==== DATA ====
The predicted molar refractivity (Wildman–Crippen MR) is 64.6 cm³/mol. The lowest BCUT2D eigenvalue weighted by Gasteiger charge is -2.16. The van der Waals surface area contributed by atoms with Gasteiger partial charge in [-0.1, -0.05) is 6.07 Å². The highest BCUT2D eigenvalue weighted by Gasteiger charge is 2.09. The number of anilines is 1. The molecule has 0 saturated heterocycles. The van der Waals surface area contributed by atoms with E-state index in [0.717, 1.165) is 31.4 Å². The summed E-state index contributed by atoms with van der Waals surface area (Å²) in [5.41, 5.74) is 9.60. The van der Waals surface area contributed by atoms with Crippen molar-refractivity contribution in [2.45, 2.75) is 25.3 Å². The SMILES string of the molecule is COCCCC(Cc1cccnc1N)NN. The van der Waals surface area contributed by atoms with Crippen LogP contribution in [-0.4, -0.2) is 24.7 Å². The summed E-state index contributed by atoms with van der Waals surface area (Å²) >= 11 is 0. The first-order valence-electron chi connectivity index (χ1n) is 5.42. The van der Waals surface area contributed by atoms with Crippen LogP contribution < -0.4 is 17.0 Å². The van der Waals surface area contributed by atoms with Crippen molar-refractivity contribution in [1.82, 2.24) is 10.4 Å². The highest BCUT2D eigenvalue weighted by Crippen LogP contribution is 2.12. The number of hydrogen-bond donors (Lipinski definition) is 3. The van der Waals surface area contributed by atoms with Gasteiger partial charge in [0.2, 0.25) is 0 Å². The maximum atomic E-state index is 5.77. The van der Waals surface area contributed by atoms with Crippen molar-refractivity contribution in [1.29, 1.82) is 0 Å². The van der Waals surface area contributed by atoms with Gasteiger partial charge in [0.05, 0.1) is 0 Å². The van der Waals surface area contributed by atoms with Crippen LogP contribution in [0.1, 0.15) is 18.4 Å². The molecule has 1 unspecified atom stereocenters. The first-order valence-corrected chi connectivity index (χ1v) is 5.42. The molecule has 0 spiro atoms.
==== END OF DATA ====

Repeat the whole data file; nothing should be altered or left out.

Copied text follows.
The predicted molar refractivity (Wildman–Crippen MR) is 64.6 cm³/mol. The lowest BCUT2D eigenvalue weighted by Gasteiger charge is -2.16. The van der Waals surface area contributed by atoms with Gasteiger partial charge in [-0.1, -0.05) is 6.07 Å². The highest BCUT2D eigenvalue weighted by Gasteiger charge is 2.09. The number of anilines is 1. The molecule has 0 saturated heterocycles. The van der Waals surface area contributed by atoms with E-state index in [0.717, 1.165) is 31.4 Å². The summed E-state index contributed by atoms with van der Waals surface area (Å²) in [5.41, 5.74) is 9.60. The van der Waals surface area contributed by atoms with Crippen molar-refractivity contribution in [2.45, 2.75) is 25.3 Å². The SMILES string of the molecule is COCCCC(Cc1cccnc1N)NN. The van der Waals surface area contributed by atoms with Crippen LogP contribution in [-0.4, -0.2) is 24.7 Å². The summed E-state index contributed by atoms with van der Waals surface area (Å²) >= 11 is 0. The first-order valence-electron chi connectivity index (χ1n) is 5.42. The van der Waals surface area contributed by atoms with Crippen LogP contribution < -0.4 is 17.0 Å². The van der Waals surface area contributed by atoms with Crippen molar-refractivity contribution in [1.82, 2.24) is 10.4 Å². The highest BCUT2D eigenvalue weighted by Crippen LogP contribution is 2.12. The number of hydrogen-bond donors (Lipinski definition) is 3. The van der Waals surface area contributed by atoms with Gasteiger partial charge in [0.2, 0.25) is 0 Å². The maximum atomic E-state index is 5.77. The van der Waals surface area contributed by atoms with Crippen molar-refractivity contribution in [1.29, 1.82) is 0 Å². The van der Waals surface area contributed by atoms with Gasteiger partial charge in [0.05, 0.1) is 0 Å². The van der Waals surface area contributed by atoms with Crippen LogP contribution in [0.1, 0.15) is 18.4 Å². The molecule has 1 unspecified atom stereocenters. The first-order valence-corrected chi connectivity index (χ1v) is 5.42. The molecule has 0 spiro atoms.